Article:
How is Repetitive Strain Injury diagnosed?

Your local GP, physiotherapist or osteopath can diagnose repetitive strain injury. Your initial consultation will consist of a thorough case history taking along with a postural and physical examination. Basic physical tests are performed where the musculoskeletal system and nerves are examined by performing certain movements. The aim of the physical assessment is to provoke or relieve the symptoms by doing special tests.

Your healthcare professional will ask a series of questions to help understand the underlying cause of your symptoms. They will also ask about your medical history including medical diagnosis. This is necessary to include or exclude other underlying conditions such as diabetes or autoimmune inflammatory disease.

In the case of symptoms being severe or a patient is not progressing with conservative treatment then the standard option for diagnosing the problematic area is through medical imaging (MRI, X-Ray, Ultrasound). This is used to assess the damage to the tissues. Electromyography will assess the function of the muscles and nerve conduction studies will test the nerve functions.

Treatment options for Repetitive Strain Injury?

The first line of treatment is rest and reducing the repetitive activity which is causing the strain injury. At times this might be not possible since the certain activity is part of the job. In this case, discussion with your employer to adjust your working station, or work load for some period of time will be advisable, until full recovery.
Other treatment options include:

  • Physical Therapy (Physiotherapy, Osteopathy) – to improve body tissues by strengthening them and improving range of motion.
  • Medication (Non-steroidal anti-inflammatory drugs) – to help reduce inflammation and pain.
  • Corticosteroid injection (should not be taken for long periods)- used to help reduce inflammation and to help with pain levels.
  • Braces – this may help the body to allow the healing process and act as a support.

The main goal in these treatment options are to restore correct biomechanics of the upper extremity and reduce pain, as well as preventing further episodes of RSI.

If conservative treatment options are unsuccessful and pain with dysfunction prevail then the last option is surgery. Surgery is performed usually with severe cases and as a last resort treatment option.

How long does Repetitive Strain Injury last?

The longevity of RSI is the same as in any of the strain injuries, and it is very individual case by case. Mostly it is depending on what tissues are damaged. Muscles in normal healthy individuals usually heal faster than tendons or ligaments. Healing time is also dependant on the below factors:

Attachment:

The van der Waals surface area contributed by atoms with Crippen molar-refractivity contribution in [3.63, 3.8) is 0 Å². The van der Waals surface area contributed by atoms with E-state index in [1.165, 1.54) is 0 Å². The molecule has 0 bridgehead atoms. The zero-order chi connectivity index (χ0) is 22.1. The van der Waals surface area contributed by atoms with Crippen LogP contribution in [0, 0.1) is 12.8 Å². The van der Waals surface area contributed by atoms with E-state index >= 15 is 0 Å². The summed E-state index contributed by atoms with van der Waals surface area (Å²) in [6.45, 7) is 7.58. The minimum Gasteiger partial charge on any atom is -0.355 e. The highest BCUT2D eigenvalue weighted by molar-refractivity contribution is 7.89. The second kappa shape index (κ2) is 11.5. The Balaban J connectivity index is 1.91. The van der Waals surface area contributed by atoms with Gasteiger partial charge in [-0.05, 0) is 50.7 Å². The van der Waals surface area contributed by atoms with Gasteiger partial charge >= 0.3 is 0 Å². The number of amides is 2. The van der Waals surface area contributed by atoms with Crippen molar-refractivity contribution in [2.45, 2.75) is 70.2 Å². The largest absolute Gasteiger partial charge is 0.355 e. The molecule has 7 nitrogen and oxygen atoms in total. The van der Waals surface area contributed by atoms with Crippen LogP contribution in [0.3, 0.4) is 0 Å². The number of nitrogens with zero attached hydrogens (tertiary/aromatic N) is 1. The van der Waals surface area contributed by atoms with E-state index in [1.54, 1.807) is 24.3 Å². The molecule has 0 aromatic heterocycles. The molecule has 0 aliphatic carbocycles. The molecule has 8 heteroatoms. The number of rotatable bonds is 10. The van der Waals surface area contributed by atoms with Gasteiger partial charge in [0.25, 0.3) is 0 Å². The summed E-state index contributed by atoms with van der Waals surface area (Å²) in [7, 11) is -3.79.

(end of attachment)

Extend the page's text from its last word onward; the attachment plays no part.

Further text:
• Other important factors are:
  • Chronic or long term recurrent injury
  • Underlying medical condition
  • The severity of the damage in the tissues
  • Poor coping mechanisms (lack of sleep, increased stress)
  • General health (obesity, fitness level)

Can Repetitive Strain Injury be prevented?

One of the best prevention to any disease, or syndrome is to stay active and exercise on a regular basis. If the RSI is caused by doing too much or too little at your workplace then the best prevention is taking breaks from inactivity or strenuous activities.

This may include:

  • Getting up and stretching your shoulders, arms and wrists
  • Adjusting the work station (sitting to standing desk
  • Promoting good posture (prevent slouching, or sitting crossed legged)
  • Employer should provide the right equipment for your job
  • If you are stressed, try breathing exercise or other alternative stress relief techniques
  • Improve your sleeping habits if you don’t feel rested when waking up in the morning.

Exercises for Repetitive Strain Injury?

The best exercises for RSI are aimed at strengthening and stretching the affected area.
The aim of the exercises are to reverse and prevent further damage to the affected tissues.

Common exercises for RSI include:

Wall Stretch- Extend your arm behind you, using the wall as support. Stretch out your shoulder, arm and wrist all at the same time. Hold this position for up to 1 minute. You can try to move your arm to different angles to include all muscles which may be involved within the problematic area.

Chest stretch- Begin by standing in a door frame. With your injured side, bend your elbow to 90 degrees and rest your forearm and hand on the door frame. Your feet should be in a plit stand position, hips facing forward. Push your chest slightly forward and bend your knees. You should feel a scratch through the front of your chest. To increase the stretch rotate your trunk to the opposite side. Hold for 20 seconds and repeat 5 times.

Forearm Stretch- Place your palms onto the desk or floor with your fingers facing towards you. Try to maintain the palms down, if needed bend your elbows, making sure to remain relaxed in your shoulders keeping them down away from your ears. Lean backwards towards your heels to increase the stretch into your forearms. Holding up to 1 minute. Repeat 5 times.